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Intel 12th Gen Alder Lake CPUs aren’t playing nice with DRM in some games

Intel warn of compatibility issues with Denuvo DRM, promise fixes

Well, here’s a bit of a bum note in the otherwise upbeat tune of Intel’s 12th Gen Alder Lake CPUs: the new chips are apparently tripping up games that use Denuvo DRM. Not all of them, fortunately, but Intel has listed over 50 games that might suffer compatibility issues across Windows 10 and Windows 11 when using an Alder Lake processor. These include big names like Assassin’s Creed Valhalla, Star Wars Jedi: Fallen Order and Total War: Three Kingdoms. (Update - Fallen Order has now removed Denuvo completely, so should be fine.)

Unfortunately, the problem seems to be caused by Alder Lake’s most interesting new feature: the mix of Performance cores (P-cores) and smaller Efficiency cores (E-cores). In the affected games, Denuvo is mistaking the E-cores as being from a different system altogether, resulting in crashes and failures to load properly.

Some games will work fine on Windows 11 but not Windows 10, and while some are reportedly affected across both operating systems. Of the latter, some games – marked with an asterisk in the list below – should get better on Windows 11 after a mid-November patch. Intel have also promised to fix the rest, though haven’t offered a timeframe for doing so.

Here are all the Denuvo games that might have trouble on 12th gen chips across Windows 10 and 11:

  • Anthem*
  • Assassin’s Creed Valhalla
  • Bravely Default 2*
  • Fishing Sim World*
  • Far Cry Primal
  • Fernbus Simulator
  • Football Manager 2019*
  • Football Manager Touch 2019*
  • Football Manager 2020*
  • Football Manager Touch 2020*
  • For Honor
  • Legend of Mana*
  • Lost in Random
  • Madden 22
  • Maneater
  • Mortal Kombat 11*
  • Need for Speed: Hot Pursuit Remastered
  • Sea of Solitude*
  • Star Wars Jedi: Fallen Order
  • Tony Hawks Pro Skater 1 and 2*
  • Total War: Warhammer
  • Tourist Bus Simulator

And these are the games that are affected on Windows 10 specifically:

  • Ace Combat 7
  • Assassins Creed Odyssey
  • Assassins Creed Origins
  • Code Vein
  • eFootball 2021
  • F1 2019
  • Far Cry New Dawn
  • FIFA 19
  • FIFA 20
  • Football Manager 2021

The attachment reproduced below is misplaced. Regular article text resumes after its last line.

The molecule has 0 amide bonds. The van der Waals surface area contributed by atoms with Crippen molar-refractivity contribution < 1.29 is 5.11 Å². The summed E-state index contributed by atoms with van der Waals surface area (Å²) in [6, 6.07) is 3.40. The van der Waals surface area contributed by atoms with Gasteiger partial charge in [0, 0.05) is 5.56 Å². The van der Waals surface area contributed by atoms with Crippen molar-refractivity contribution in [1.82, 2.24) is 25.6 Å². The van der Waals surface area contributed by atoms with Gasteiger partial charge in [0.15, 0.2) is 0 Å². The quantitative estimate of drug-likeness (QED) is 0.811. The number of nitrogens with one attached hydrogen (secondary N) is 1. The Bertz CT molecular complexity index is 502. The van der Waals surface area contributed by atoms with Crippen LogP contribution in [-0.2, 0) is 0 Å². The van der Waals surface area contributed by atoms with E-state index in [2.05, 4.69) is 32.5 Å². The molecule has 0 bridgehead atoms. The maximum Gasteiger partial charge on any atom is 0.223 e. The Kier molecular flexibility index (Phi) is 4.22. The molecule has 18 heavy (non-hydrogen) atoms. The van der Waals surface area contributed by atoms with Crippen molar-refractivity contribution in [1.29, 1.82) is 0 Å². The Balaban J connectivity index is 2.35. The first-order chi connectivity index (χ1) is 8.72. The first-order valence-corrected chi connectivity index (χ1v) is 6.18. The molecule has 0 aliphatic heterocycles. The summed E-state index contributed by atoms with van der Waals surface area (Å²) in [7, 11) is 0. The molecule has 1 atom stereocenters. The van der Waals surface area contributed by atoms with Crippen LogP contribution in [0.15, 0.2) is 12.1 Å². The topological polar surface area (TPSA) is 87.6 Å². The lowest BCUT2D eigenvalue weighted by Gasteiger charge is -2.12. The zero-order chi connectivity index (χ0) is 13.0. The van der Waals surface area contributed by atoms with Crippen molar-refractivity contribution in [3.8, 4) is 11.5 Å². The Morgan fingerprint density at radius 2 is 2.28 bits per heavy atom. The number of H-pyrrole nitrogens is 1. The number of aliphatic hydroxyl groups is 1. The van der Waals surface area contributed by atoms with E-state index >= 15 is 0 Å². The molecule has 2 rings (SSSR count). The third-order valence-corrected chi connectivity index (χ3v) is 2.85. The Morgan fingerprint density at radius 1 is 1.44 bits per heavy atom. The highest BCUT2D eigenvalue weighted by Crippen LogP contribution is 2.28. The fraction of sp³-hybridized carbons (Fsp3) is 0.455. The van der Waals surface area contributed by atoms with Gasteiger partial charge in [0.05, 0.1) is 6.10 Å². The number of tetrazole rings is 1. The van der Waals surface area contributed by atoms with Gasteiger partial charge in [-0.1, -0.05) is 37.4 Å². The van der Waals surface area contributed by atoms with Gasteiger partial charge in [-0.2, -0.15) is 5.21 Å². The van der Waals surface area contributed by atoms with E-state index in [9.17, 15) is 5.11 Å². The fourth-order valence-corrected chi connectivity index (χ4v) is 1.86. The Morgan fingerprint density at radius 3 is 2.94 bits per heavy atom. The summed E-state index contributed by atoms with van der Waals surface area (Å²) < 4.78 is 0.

• Football Manager Touch 2021
  • Ghost Recon Breakpoint
  • Ghost Recon Wildlands
  • Immortals Fenyx Rising
  • Just Cause 4
  • Life is Strange 2
  • Madden 21
  • Monopoly Plus
  • Need For Speed Heat
  • Scott Pilgrim vs The World
  • Shadow of the Tomb Raider
  • Shinobi Striker
  • Soulcalibur VI
  • Starlink
  • Team Sonic Racing
  • Total War Saga - Three Kingdoms
  • Train Sim World
  • Train Sim World 2
  • Wolfenstein Youngblood

Hoo boy, that’s a lot of games that should work but might not. I say “might” because when I was testing Assassin’s Creed Valhalla on Windows 11 for our Intel Core i5-12600K and Intel Core i9-12900K reviews, it appeared to perform fine throughout, never crashing or failing to load - so too you might get lucky and avoid Denuvo getting confused. Even so, it’s a big shame, given these are otherwise some of the best CPUs for gaming.

While getting busy with actual fixes (alongside Denuvo themselves), Intel have at least suggested a workaround, which involves temporarily disabling the E-cores while you play games. This is supposed to be doable by enabling “Legacy Game Compatibility Mode” in your motherboard BIOS, then tapping the Scroll Lock key to place put the E-cores on standby. However, as PCMag discovered, this mode isn’t available on all Alder Lake-compatible motherboards, and will need to added later via an update. Sure enough, I checked the Asus ROG Maximus Z690 Hero I’ve been using, and couldn’t find any such Legacy mode in the BIOS.

Hopefully this all gets tidied up soon, as although a lot of these games are relatively old and/or have diminished playerbases, the number of games so adversely affected by brand-new CPUs should really be zero.

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About the Author
James Archer avatar

James Archer

Hardware Editor

James had previously hung around beneath the RPS treehouse as a freelancer, before being told to drop the pine cones and climb up to become hardware editor. He has over a decade’s experience in testing/writing about tech and games, something you can probably tell from his hairline.